Recently, I attended a workshop on performance-based assessments. I walked into the workshop a complete skeptic thinking this was just another education fad, but by the end of the first day, I was hooked! I was eager to work with teachers on creating performance-based assessments, but I did a little research first. Here is what I found.
Performance-based assessments have recently experienced a reemergence in education literature and curricula. In the 1990s, performance-based assessments became a valid alternative to traditional multiple-choice tests. In the years that followed, legislative requirements shifted the emphasis to standardized testing, which caused a decline in nontraditional testing methods (Darling-Hammond & Adamson, 2013). Currently, more school districts and universities are seeking authentic measures of student learning, and performance-based assessments have become increasingly relevant.
What is a performance-based assessment?
The definition of performance-based assessments varies greatly depending on author, disciple, publication, and intended audience (Palm, 2008). In general, a performance-based assessment measures students' ability to apply the skills and knowledge learned from a unit or units of study. Typically, the task challenges students to use their higher-order thinking skills to create a product or complete a process (Chun, 2010). Tasks can range from a simple constructed response (e.g., short answer) to a complex design proposal of a sustainable neighborhood. Arguably, the most genuine assessments require students to complete a task that closely mirrors the responsibilities of a professional, e.g., artist, engineer, laboratory technician, financial analyst, or consumer advocate.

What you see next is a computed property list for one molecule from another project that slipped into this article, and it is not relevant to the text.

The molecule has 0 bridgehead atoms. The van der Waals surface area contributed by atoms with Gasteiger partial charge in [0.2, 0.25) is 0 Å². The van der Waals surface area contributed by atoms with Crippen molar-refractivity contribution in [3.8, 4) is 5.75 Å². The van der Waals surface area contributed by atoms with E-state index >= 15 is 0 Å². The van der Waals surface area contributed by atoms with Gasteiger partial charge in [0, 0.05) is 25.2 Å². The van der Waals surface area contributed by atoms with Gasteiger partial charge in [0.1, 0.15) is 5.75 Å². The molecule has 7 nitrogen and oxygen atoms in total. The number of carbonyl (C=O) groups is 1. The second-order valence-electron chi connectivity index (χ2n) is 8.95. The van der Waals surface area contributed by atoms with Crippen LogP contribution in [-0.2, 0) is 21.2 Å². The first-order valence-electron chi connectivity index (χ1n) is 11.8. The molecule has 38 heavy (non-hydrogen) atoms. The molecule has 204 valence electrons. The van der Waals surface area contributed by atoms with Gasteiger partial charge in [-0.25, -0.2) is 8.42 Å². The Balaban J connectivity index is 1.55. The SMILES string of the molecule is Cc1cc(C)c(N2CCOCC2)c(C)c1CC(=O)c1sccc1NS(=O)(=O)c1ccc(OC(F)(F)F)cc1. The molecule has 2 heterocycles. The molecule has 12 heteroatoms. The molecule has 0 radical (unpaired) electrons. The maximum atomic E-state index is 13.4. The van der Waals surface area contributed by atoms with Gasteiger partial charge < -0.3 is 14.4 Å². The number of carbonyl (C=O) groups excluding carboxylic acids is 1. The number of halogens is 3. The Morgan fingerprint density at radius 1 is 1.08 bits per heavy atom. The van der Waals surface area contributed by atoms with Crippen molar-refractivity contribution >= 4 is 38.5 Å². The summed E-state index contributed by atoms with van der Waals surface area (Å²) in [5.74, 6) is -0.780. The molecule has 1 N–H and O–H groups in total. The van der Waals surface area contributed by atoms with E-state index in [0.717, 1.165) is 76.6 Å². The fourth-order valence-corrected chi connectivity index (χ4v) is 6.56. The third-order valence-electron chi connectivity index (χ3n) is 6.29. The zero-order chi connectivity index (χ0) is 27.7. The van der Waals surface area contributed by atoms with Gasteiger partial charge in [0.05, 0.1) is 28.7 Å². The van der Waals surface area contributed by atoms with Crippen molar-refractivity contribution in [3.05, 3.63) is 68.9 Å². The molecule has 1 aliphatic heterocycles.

What are the essential components of a performance-based assessment?
Although performance-based assessments vary, the majority of them share key characteristics. First and foremost, the assessment accurately measures one or more specific course standards. Additionally, it is:
Normally, students are presented with an open-ended question that may produce several different correct answers (Chun, 2010; McTighe, 2015). In the higher-level tasks, there is a sense of urgency for the product to be developed or the process to be determined, as in most real-world situations.
How can teachers create performance-based assessments for their students?
Most recently, I worked with a high school math teacher to create a performance-based assessment for a unit on probability. Below is a simplified version of our planning, loosely based on the backward design process:
1. Identify goals of the performance-based assessment.
In this instance, the teacher wanted to challenge her students to use critical thinking and problem-solving skills. She also wanted them to exhibit less codependence and more individuality while completing this assessment. The teacher did not want students to rely on her direction about how to complete each step of the assessment.
2. Select the appropriate course standards.
Once the goals were identified, she selected the Common Core standards to be addressed with this performance assessment. She decided that the assessment should measure students' understanding of conditional probability and rules of probability.
3. Review assessments and identify learning gaps.